The camp was part of a year-long program called Barkai-Jenin, held by the Maccabim Association. The children in the program, 40 of whom reside in Jenin and 40 of whom reside in Kibbutz Barkai, meet once every two months to share conversations and games. In honor of the World Cup a week-long soccer camp was held.
Kids take a break on the field (Photo: Roee Gazit)
As part of the program, many of the Jenin children visited the seashore for the first time in their lives, when counselors took them to a Caesarea beach. While attending the camp they slept at the Jewish children's homes – another first.
Haytam Ayish, who runs the Modern Language Center of Jenin, recounted some of their experiences. "One of the children, who was a guest at his Jewish friend's house, slept in his sister's room, a soldier who remained at the base for the weekend," he said.
"When she called home to wish her family Shabbat Shalom, it was a little strange for her to hear that while she was in Gaza, a boy from Jenin was sleeping in her bed."
'Kids still have mental flexibility'
Ibrahim Abu-Mokh, who serves as a camp counselor, said the children had to struggle at first to find a common language. "Soccer is a universal language," he said. "At first they spoke in signs, or one would score a goal and another would call his name and say, 'Kifak'. That's how friendships started."
As time went on, the children learned to accept each other, he said, recounting a story about a Jewish boy who thought at first that one of the Palestinian children had an explosive device under his shirt. On another occasion, a Palestinian boy wanted his Jewish friends to promise none of them would join the IDF and shoot him.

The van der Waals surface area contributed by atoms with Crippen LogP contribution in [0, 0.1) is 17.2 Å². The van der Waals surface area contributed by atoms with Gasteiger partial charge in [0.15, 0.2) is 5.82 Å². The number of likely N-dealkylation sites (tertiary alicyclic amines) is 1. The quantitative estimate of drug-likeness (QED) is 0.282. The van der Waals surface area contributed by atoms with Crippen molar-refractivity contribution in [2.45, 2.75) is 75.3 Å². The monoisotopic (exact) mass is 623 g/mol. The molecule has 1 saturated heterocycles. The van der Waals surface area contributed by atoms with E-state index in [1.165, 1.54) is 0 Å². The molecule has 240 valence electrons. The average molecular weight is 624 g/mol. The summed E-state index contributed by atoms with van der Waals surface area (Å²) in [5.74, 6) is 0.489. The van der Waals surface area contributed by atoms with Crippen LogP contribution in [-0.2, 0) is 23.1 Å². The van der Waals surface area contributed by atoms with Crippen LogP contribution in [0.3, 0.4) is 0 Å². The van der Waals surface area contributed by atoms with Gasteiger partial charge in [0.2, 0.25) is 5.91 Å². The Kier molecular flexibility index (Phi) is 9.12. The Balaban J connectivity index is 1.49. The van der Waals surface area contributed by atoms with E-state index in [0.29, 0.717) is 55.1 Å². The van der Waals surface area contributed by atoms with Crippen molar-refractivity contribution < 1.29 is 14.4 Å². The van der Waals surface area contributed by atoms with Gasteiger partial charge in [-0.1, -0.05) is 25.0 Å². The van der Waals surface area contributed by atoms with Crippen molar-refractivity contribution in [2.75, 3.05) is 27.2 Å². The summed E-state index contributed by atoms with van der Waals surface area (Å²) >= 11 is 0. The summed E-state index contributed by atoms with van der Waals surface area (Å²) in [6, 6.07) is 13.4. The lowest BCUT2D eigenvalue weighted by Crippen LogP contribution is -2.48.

Eventually the children learned how to deal with their fears, and became friends, the counselors say. Now they keep in touch through e-mails and Facebook.
Ori Winitzer, who founded the Soccer for Peace organization that funds the camp, says it prompted the idea for a year-long program. Winitzer, a New Yorker whose family left Israel when he was a young child, says he had become frustrated by the situation in the country.
"I wanted to do something optimistic and hopeful," he says. "We chose children because they haven't yet undergone a process of incitement, and still retain mental flexibility. Soccer contains more than language, or an allegory for peace. Soccer is the way these children actually make peace – peace that overflows from the field into their personal lives."
Khatib decided to donate his son's organs to six Israeli children. "As a man who lost his son, I know that the only way to protect our children is to make peace," he said.
We need to walk hand in hand, Jews, Muslims, Bedouin, and Christians, to do something for life, for the children, and to stay away from war and destruction."
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